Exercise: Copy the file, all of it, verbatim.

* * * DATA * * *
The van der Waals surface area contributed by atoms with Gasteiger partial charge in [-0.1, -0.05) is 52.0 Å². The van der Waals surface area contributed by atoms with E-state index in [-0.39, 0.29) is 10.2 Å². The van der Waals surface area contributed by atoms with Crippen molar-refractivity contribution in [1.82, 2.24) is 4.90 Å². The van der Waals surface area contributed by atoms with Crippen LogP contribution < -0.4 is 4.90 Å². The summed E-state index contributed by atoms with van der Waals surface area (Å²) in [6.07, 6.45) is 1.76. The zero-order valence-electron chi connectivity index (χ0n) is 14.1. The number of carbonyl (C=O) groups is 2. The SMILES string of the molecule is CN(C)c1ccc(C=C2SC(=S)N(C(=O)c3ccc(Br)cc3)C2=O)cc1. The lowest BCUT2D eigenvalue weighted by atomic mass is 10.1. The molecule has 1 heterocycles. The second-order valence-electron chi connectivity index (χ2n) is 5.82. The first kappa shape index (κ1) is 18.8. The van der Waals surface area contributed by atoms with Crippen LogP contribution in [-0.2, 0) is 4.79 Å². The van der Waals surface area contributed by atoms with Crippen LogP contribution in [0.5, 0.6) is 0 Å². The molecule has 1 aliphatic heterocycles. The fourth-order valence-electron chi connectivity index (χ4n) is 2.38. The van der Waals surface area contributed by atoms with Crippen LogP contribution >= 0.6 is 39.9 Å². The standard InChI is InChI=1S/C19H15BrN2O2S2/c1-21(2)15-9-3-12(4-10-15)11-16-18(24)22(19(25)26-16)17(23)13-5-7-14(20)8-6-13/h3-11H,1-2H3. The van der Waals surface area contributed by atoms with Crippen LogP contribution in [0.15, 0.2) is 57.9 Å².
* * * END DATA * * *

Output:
The van der Waals surface area contributed by atoms with Gasteiger partial charge in [-0.1, -0.05) is 52.0 Å². The van der Waals surface area contributed by atoms with E-state index in [-0.39, 0.29) is 10.2 Å². The van der Waals surface area contributed by atoms with Crippen molar-refractivity contribution in [1.82, 2.24) is 4.90 Å². The van der Waals surface area contributed by atoms with Crippen LogP contribution < -0.4 is 4.90 Å². The summed E-state index contributed by atoms with van der Waals surface area (Å²) in [6.07, 6.45) is 1.76. The zero-order valence-electron chi connectivity index (χ0n) is 14.1. The number of carbonyl (C=O) groups is 2. The SMILES string of the molecule is CN(C)c1ccc(C=C2SC(=S)N(C(=O)c3ccc(Br)cc3)C2=O)cc1. The lowest BCUT2D eigenvalue weighted by atomic mass is 10.1. The molecule has 1 heterocycles. The second-order valence-electron chi connectivity index (χ2n) is 5.82. The first kappa shape index (κ1) is 18.8. The van der Waals surface area contributed by atoms with Crippen LogP contribution in [-0.2, 0) is 4.79 Å². The van der Waals surface area contributed by atoms with Crippen LogP contribution in [0.5, 0.6) is 0 Å². The molecule has 1 aliphatic heterocycles. The fourth-order valence-electron chi connectivity index (χ4n) is 2.38. The van der Waals surface area contributed by atoms with Crippen LogP contribution >= 0.6 is 39.9 Å². The standard InChI is InChI=1S/C19H15BrN2O2S2/c1-21(2)15-9-3-12(4-10-15)11-16-18(24)22(19(25)26-16)17(23)13-5-7-14(20)8-6-13/h3-11H,1-2H3. The van der Waals surface area contributed by atoms with Crippen LogP contribution in [0.15, 0.2) is 57.9 Å².